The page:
Support Need of Students on Autism Spectrum Disorder: A Model for Post-Secondary Education. Linda Holloway, PhD, CRC Martha Garber, M.Ed, LPC Eighth International Conference on Higher Education and Disability July 26, 2013. Objectives:
Download Policy: Content on the Website is provided to you AS IS for your information and personal use and may not be sold / licensed / shared on other websites without getting consent from its author.While downloading, if for some reason you are not able to download a presentation, the publisher may have deleted the file from their server.
Linda Holloway, PhD, CRC
Martha Garber, M.Ed, LPC
Eighth International Conference on
Higher Education and Disability
July 26, 2013
Review support needs of individuals with ASD in education and employment.
Examine evidence based practice for supported employment
Discuss research on supported education
Present SYNC model
Support needs of high-functioning individuals with Asperger's/ASD (Hendricks, 2010;Zager & Alpern, 2010)
What is Supported Education?
Supports provided to individuals with disabilities to enable them to be successful in post secondary education
Research on Supported Education for individuals with ASD
Nearly 50% of youth with ASD without ID pursue postsecondary education (Taylor & Seltzer, 2011)
Social and vocational communication supports are necessary components of postsecondary programs (Zager & Alpern, 2007)
Postsecondary education is strongest predictor of better earning for youth with ASD (Migliore, et. al, 2012)
Customized programs for promoting social communication competence depend on a thorough assessment of every student (Mazzotti, el al., 2009)
What is Supported Employment?
Paid competitive work that offers ongoing
support services in integrated settings for
individuals with most significant disabilities
SE have statistically significant higher closure (employment outcomes) rates than those receiving job placement (75.3% vs.58.4); yet only 44.8% from a national sample received SE(Schaller & Yang, 2008)
Supported employment is evidence-based (SAMHA)
Typical DSS services
Typical personal services needed
Student Youth Network for College Success (SYNCS)
“While classes and homework are important, no one tries to tell non-disabled student that this the totality of their college experience. Clubs, social activities, dormitory life, parties, sex and relationships and countless other things should take up al least as much of your waking hours as schoolwork does…college is a way of life…We’d be doing you a disservice if we didn't talk about the part of the college experience that happen outside the classroom.”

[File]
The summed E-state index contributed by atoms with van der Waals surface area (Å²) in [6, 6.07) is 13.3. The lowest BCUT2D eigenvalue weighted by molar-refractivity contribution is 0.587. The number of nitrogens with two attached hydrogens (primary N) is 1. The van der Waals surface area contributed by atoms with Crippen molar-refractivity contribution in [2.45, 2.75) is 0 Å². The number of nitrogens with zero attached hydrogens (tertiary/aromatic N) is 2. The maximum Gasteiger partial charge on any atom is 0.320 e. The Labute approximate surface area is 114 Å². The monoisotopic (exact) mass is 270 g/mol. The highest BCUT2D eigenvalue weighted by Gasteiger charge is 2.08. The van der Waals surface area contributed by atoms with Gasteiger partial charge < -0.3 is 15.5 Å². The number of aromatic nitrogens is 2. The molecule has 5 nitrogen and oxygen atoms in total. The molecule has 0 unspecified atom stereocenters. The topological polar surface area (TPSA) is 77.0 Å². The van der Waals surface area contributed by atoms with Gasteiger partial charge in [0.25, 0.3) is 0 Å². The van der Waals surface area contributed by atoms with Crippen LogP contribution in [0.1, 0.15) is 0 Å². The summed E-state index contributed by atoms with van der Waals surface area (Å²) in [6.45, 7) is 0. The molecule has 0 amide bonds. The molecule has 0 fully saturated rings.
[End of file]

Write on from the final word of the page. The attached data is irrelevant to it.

Core discovery courses including College Success and Employment Success
Mentoring: Peer, Faculty and Employer
Faculty training opportunities/resources
Opportunities for integrated living and community engagement
Dew, D. W., & Alan, G. M. (Eds.). (2007). Rehabilitation of individuals
with autism spectrum disorders. Institute on Rehabilitation Issues (No. 32). Washington, DC: GWU, Center for Rehabilitation Counseling Research and Education.
Gentry, T, & McDonough, J. (2011). Facilitating employment for individuals with autism spectrum disorders. Research to Practice Brief No. 2. VCU Research & Training Center.
Hendricks, D. (2009). Employment and adults with autism spectrum disorders; challenges and strategies for success. Journal of Vocational Rehabilitation, 32, 125 – 134.
McDonough, J, & Revell. (2009). Accessing employment support in the adult system for transitioning youth with autism spectrum disorder. Journal of Vocational Rehabilitation, 32, 89 -100.
Migliore, A., Timmons, J., Butterworth, J., & Lugas, J. (2012). Predictors of employment and postsecondary education of youth with autism. Rehabilitation Counseling Bulletin, 55(3), 176 – 184.
Rutkowski, S. (2006). Project SEARCH: a demand-side model of high school transition ,Journal of Vocational Rehabilitation 25, 86-96.
Schaller, J. & Yang, N. (2005). Competitive employment for people with autism; correlates of successful closure in competitive and support3ed employment. Rehabilitation Counseling Bulletin, 49(1), 4-16.
Shattuck, P., Narendorf, B., Sterzing, Pl, Wagner, M., & Taylor, J. (2012). Postsecondary education and employment among youth with an autism spectrum disorder. Pediatrics, 129, 1042 -1049.
Taylor, J. & Seltzer. (2011). Employment and post-secondary education for youth adults with autism spectrum disorder during transition to adulthood. Journal of Autism & Developmental Disorders, 41(5), 566 – 574.
Zanger, D. & Carol, A. (2010). College-based inclusion programming for transition-age students with autism. Focus on Autism and Other Developmental Disabilities, 25(3), 151 -157.
United States Department of Labor Office of Disability Employment Policy www.dol.gov/odep
Adult Autism and Employment: A Guide for Vocational Rehabilitation Professionalswww.dps.missouri.edu/Autism/Adult Autism & Employment.pdf
Getting Hired: Careers and Community for Talented People with Disabilitiesgettinghired.com
Think Beyond the Label: Workers & Employees with Disabilities in the Workplacethinkbeyondthelabel.com
JAN: Job Accommodation Networkaskjan.org